The other trust was created September 30, 1929, by an irrevocable transfer of property from decedent to the same trust company. The trust indenture directed the trustee to pay the net income quarterly during decedent's lifetime to decedent or such other person or persons as he might designate, any income not so designated and paid to be added to corpus. Upon his death the trustee was to set aside the following sums: $100,000, the income from which was to be paid to decedent's second wife, Mildred, during her lifetime; $15,000, the income from which was to be paid to decedent's daughter-in-law, Adeline M. Bradley, during her lifetime; and $10,000 and $7,000, the respective incomes from which were to be paid to two employees of decedent during their respective lifetimes. The balance of the corpus upon decedent's death, excluding $5,000 to be paid to the Connecticut Baptist Convention, was to be distributed free of trust to decedent's daughters, Annie B. Brown and Vera B. Findlay. Similarly, upon the termination of each of the four life estates specified above, the sums so set aside were to be paid free of trust to Annie B. Brown and Vera B. Findlay. The share of either daughter, if she were deceased at the time of any distribution of corpus, was to pass to her issue, if any; otherwise to the surviving daughter or her issue. In default thereof the corpus in each instance was to be distributed to decedent's heirs-at-law and next of kin according to the Connecticut statutes of descent and distribution. By an instrument executed March 12, 1931, decedent modified this trust in a particular not here important. The value at the date of decedent's death of the property transferred to this trust on September 30, 1929, was $243,123.49.
Neither of the trusts was created by decedent in contemplation of death.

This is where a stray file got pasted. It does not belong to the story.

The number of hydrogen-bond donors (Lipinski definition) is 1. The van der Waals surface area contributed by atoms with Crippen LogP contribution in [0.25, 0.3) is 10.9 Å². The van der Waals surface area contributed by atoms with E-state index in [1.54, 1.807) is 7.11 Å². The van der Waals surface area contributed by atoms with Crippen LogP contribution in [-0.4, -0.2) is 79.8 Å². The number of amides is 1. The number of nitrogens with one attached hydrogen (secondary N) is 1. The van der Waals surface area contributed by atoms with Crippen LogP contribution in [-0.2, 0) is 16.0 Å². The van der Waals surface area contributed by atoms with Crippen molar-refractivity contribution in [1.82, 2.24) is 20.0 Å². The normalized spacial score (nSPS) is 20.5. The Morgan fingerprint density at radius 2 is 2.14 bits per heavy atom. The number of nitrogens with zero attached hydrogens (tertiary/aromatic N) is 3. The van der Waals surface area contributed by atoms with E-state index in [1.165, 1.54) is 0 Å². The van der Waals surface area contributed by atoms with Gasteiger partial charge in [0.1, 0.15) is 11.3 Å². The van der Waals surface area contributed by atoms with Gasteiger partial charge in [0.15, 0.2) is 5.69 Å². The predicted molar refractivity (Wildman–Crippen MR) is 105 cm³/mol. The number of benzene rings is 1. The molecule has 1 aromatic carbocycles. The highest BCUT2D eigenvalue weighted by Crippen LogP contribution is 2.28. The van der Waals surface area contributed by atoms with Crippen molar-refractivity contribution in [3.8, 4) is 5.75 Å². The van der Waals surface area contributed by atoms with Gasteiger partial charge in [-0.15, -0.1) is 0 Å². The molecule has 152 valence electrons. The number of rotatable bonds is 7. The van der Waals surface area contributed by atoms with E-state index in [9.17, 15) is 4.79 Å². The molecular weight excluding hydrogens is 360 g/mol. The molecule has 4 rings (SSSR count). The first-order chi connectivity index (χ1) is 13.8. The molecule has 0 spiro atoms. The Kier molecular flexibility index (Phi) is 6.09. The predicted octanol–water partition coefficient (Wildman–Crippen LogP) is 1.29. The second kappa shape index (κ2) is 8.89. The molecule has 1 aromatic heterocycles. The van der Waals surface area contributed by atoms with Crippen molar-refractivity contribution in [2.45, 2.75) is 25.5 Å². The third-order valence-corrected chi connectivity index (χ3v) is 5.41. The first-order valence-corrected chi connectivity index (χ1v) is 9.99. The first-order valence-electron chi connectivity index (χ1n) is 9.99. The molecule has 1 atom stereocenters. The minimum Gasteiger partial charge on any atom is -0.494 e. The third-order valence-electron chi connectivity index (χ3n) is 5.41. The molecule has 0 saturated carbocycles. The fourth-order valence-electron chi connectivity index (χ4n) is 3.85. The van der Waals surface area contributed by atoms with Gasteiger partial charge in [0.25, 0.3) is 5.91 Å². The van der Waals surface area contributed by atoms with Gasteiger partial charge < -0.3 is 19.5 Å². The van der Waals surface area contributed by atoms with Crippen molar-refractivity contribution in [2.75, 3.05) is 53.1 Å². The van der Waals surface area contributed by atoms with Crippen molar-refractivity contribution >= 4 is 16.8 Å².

Decedent and his first wife, Lois, had three children, Annie B. Brown, Vera B. Findlay, both of whom were living at the death of decedent, and a son, Eugene, who died in 1919. Decedent's first wife, Lois, died October 5, 1925, and on September 20, 1926, decedent married Mildren G. Bradley, who was born June 16, 1897.
Eugene had two children, born in 1916 and 1919, both of whom are now living. Annie B. Brown has two children now living, one born in 1908, who has four children now living, and the other born in 1914, who has one child now living. Vera B. Findlay has three children now living, one born in 1915 (who has one child now living), one born in 1922, and the other in 1929.
Respondent defends his inclusion of the trust corpora in decedent's gross estate upon four distinct grounds: (1) Decedent retained such broad economic control over the trust assets that they fall within section 302(a) of the Revenue Act of 1926, as amended; (2) there was a possibility that the corpora might revert to decedent's estate, and the transfers were therefore intended to take effect in possession or enjoyment at or after death within the meaning of subsection (c) as construed in Helvering v. Hallock, 309 U.S. 106; (3) the reservation of the right to designate the income recipients during his lifetime had a similar effect, Estate of Mary H. Hughes, 44 B.T.A. 1196; and (4) decedent retained the power to alter, amend, or revoke within the meaning of subsection (d)(1), Commissioner v. Bridgeport City Trust Co., 124 Fed.(2d) 48; certiorari denied, 316 U.S. 672. The pertinent sections of the statute are set forth in the margin.